Depressive disorders have been associated with a number of co-morbidities, and we   hypothesized that patients with a depression diagnosis would be heavy users of health   care services, not only when first evaluated for depression, but also for preceding   years. The aim of this study was to investigate whether increased health care utilisation   and co-morbidity could be seen during five years prior to an initial diagnosis of   depression.

    Methods

    We used a longitudinal register-based study design. The setting comprised the general   population in the county of Östergötland, south-east Sweden. All 2470 patients who   were 20 years or older in 2006 and who received a new diagnosis of depression (F32   according to ICD-10) in 2006, were selected and followed back to the year 2001, five   years before their depression diagnosis. A control group was randomly selected among   those who were aged 20 years or over in 2006 and who had received no depression diagnosis   during the period 2001-2006.

    Results

    Predictors of a depression diagnosis were a high number of physician visits, female   gender, age below 60, age above 80 and a low socioeconomic status.

    Patients who received a diagnosis of depression used twice the amount of health care   (e.g. physician visits and hospital days) during the five year period prior to diagnosis   compared to the control group. A particularly strong increase in health care utilisation   was seen the last year before diagnosis. These findings were supported with a high   level of co-morbidity as for example musculoskeletal disorders during the whole five-year   period for patients with a depression diagnosis.

    Conclusions

    Predictors of a depression diagnosis were a high number of physician visits, female   gender, age below 60, age above 80 and a low socioeconomic status. To find early signs   of depression in the clinical setting and to use a preventive strategy to handle these   patients is important.

  • 12.
    André, Malin
    et al.
    Linköping University, Department of Medical and Health Sciences, General Practice. Linköping University, Faculty of Health Sciences.
    Andén, Annika
    Linköping University, Department of Medical and Health Sciences, General Practice. Linköping University, Faculty of Health Sciences.
    Borgquist, Lars
    Linköping University, Department of Medical and Health Sciences, General Practice. Linköping University, Faculty of Health Sciences. Östergötlands Läns Landsting, Local Health Care Services in the West of Östergötland, Unit of Research and Development in Local Health Care, County of Östergötland.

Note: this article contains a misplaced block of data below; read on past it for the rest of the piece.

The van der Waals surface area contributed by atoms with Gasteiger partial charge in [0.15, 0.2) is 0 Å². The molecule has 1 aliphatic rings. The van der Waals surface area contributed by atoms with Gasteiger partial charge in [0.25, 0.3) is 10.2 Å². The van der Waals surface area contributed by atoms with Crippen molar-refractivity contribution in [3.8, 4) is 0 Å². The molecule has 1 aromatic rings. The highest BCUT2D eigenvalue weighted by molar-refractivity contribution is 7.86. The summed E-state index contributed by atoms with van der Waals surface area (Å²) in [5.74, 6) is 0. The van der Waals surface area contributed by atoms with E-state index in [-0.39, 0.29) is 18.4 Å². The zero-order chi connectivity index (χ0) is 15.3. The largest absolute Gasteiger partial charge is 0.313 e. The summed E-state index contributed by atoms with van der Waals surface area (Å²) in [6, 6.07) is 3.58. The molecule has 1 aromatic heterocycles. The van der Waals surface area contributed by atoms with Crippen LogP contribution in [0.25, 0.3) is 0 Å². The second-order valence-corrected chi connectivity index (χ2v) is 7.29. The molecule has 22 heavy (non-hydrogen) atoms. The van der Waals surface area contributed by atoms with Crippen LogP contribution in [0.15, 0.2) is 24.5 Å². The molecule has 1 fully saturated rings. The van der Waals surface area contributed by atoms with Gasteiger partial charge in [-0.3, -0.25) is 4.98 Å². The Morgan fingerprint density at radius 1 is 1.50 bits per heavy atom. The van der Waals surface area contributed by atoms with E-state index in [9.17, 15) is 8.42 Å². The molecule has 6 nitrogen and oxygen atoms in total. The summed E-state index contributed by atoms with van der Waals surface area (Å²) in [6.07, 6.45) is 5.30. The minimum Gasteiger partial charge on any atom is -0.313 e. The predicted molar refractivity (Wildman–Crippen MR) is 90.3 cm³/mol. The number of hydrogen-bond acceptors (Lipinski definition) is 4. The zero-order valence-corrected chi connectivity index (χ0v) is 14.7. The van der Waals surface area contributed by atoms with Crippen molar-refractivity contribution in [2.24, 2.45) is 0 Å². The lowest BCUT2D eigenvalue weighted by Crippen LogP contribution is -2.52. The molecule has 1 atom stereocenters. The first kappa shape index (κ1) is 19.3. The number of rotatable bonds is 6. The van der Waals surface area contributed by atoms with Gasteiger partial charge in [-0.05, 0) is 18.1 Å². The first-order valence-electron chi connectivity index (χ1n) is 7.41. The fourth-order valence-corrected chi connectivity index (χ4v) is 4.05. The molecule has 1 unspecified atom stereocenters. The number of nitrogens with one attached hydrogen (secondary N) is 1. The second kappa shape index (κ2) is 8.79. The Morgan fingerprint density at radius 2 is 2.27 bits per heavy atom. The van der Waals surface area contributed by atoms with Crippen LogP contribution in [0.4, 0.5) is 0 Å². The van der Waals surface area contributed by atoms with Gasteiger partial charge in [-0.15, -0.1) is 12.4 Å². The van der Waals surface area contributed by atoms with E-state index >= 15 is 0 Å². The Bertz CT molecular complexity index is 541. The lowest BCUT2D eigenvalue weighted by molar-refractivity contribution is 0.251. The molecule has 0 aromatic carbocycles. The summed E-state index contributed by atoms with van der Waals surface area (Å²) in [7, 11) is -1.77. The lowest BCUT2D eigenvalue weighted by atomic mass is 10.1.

Rudebeck, Carl Edvard
    Kalmar County Council, Sweden University of Tromso, Norway .
    GPs decision-making - perceiving the patient as a person or a disease2012In: BMC Family Practice, ISSN 1471-2296, E-ISSN 1471-2296, Vol. 13, no 38Article in journal (Refereed)
    Abstract [en]

    Background: The aim of this study was to analyse the clinical decision making strategies of GPs with regard to the whole range of problems encountered in everyday work. less thanbrgreater than less thanbrgreater thanMethods: A prospective questionnaire study was carried through, where 16 General practitioners in Sweden registered consecutively 378 problems in 366 patients. less thanbrgreater than less thanbrgreater thanResults: 68.3% of the problems were registered as somatic, 5.8% as psychosocial and 25.9% as both somatic and psychosocial. When the problem was characterised as somatic the main emphasis was most often on the symptoms only, and when the problem was psychosocial main emphasis was given to the person. Immediate, inductive, decision-making contrary to gradual, analytical, was used for about half of the problems. Immediate decision-making was less often used when problems were registered as both somatic and psychosocial and focus was on both the symptoms and the person. When immediate decision-making was used the GPs were significantly more often certain of their identification of the problem and significantly more satisfied with their consultation. Rules of thumb in consultations registered as somatic with emphasis on symptoms only did not include any reference to the individual patient. In consultations registered as psychosocial with emphasis on the person, rules of thumb often included reference to the patient as a known person. less thanbrgreater than less thanbrgreater thanConclusions: The decision-making (immediate or gradual) registered by the GPs seemed to have been adjusted on the symptom or on the patient as a person. Our results indicate that the GPs seem to recognise immediately both problems and persons, hence the quintessence of the expert skill of the GP as developed through experience.